Failure to Identify Relative as a Resident of Household Limits Available UM Coverage

Uninsured Motorist Coverage Limited to Minimum Statutory Limits

Tiffany Chow appealed the district court judgment in favor of IDS Property Casualty Insurance Company in this insurance coverage dispute. In IDS Property Casualty Insurance Company v. Tiffany Chow, No. 19-55837, United States Court Of Appeals For The Ninth Circuit (July 14, 2020) Chow claimed she was entitled to full policy limits even though policy excluded her. The trial court allowed her to receive the statutory limit of $30,000 but refused to allow her to receive the stated UM limit of $250,000.


The automobile insurance policy provided $250,000 per person in underinsured motorist bodily injury coverage to a named insured or a “relative” of a named insured. The policy defined a “relative” as “a person related to you by blood, marriage, registered domestic partnership under California law or adoption who is a resident of your household and whom you have previously identified to us.” The district court concluded that Chow was ineligible for coverage because she had not been “previously identified” to IDS as a resident relative. In fact, the named insureds had informed IDS that Chow was not a resident of their household.

The district court further concluded that Chow was covered by the implied-by-law terms of the policy. In the absence of a written waiver, California law requires an automobile insurance policy to provide underinsured motorist bodily injury coverage of at least $30,000 per person to any relatives of a named insured “while residents of the same household.” The district court held that Chow, as a resident relative, was covered for $30,000 as provided by California law. Chow appeals, arguing that her coverage was $250,000 rather than $30,000.

Chow claimed the “previously identified” requirement is unenforceable, and when that requirement is read out of the policy, she meets the policy’s definition of “relative.”


Under California law, policy exclusions are not enforceable to the extent they conflict with California law. Thus, the policy’s “previously identified” requirement is unenforceable, but only to the extent it denies all coverage to unidentified resident relatives. It is, however, enforceable to the extent it denies coverage above the $30,000 statutory minimum.

Unless the insurer and the named insured execute a written waiver an insurance policy governed by its terms will be held to provide uninsured motorist coverage in the amounts mandated in the statute. Every insurance policy must be read so as to provide the minimum coverage required by law under a policy of that type, even where the policy on its face fails to do so.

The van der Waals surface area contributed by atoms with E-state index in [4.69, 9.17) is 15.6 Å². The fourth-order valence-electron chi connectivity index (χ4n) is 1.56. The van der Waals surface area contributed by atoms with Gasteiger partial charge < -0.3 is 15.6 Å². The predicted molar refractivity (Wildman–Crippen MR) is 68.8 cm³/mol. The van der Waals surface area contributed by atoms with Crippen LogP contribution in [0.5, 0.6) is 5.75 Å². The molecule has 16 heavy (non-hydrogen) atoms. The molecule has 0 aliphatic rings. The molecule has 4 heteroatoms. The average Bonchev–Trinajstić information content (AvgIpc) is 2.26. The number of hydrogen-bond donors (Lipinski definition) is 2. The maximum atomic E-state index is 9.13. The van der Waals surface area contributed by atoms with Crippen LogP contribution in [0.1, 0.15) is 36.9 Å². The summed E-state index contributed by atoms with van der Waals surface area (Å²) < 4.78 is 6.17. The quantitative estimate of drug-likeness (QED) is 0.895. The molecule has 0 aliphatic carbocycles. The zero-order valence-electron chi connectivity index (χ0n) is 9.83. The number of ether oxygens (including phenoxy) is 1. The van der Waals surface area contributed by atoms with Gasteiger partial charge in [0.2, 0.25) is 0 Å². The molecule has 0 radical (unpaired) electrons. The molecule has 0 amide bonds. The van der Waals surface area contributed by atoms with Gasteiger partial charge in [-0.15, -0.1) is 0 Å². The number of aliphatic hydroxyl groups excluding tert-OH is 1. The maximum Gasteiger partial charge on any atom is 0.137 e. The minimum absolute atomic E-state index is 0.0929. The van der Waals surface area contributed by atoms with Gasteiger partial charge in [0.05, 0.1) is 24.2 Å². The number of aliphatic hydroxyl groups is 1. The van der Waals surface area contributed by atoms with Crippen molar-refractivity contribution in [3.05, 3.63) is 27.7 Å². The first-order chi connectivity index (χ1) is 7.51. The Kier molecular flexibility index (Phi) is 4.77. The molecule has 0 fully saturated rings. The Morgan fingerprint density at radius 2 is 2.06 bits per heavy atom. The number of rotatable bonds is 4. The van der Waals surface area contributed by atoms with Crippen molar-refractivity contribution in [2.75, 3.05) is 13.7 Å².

The purpose of the uninsured motorist statute is not to make all drivers whole from accidents with uninsured drivers, but to make sure that drivers injured by such drivers are protected to the extent that they would have been protected had the driver at fault carried the statutory minimum of liability insurance.

The Ninth Circuit rejected Chow’s contention that the district court improperly concluded that the “previously identified” requirement was not plain, clear, and conspicuous. Further, although the policy did not clearly or conspicuously state that Chow was eligible by law for $30,000 in underinsured motorist coverage, Chow points to no authority requiring a policy to clearly and conspicuously set forth policy terms enhancing—rather than reducing—insurance coverage.

The policy unambiguously required the named insured to identify Chow as both a relative and a resident of the household. Chow was not so identified. As a result she was not entitled to the full amount of the stated coverage but by law she was entitled to the statutory minimum.


The Ninth Circuit read the entire policy and found its exclusion of coverage for a resident relative not previously identified to the insurer before a loss, to be clear, and unambiguous. Since the exclusion itself was conspicuous and known to the named insured who advised IDB that Chow was not a resident relative she was not entitled to the full limits but got the statutory minimum.  Facts can often be difficult things and those difficult things – and a statute – allowed Chow to receive up to $30,000 of UM coverage that IDB did not intend to pay but did not get the $250,000 she wanted.

© 2020 – Barry Zalma

Barry Zalma, Esq., CFE, now limits his practice to service as an insurance consultant  specializing in insurance coverage, insurance claims handling, insurance bad faith and insurance fraud almost equally for insurers and policyholders. He also serves as an arbitrator or mediator for insurance related disputes. He practiced law in California for more than 44 years as an insurance coverage and claims handling lawyer and more than 52 years in the insurance business. He is available at and

Mr. Zalma is the first recipient of the first annual Claims Magazine/ACE Legend Award.

Over the last 52 years Barry Zalma has dedicated his life to insurance, insurance claims and the need to defeat insurance fraud. He has created the following library of books and other materials to make it possible for insurers and their claims staff to become insurance claims professionals.

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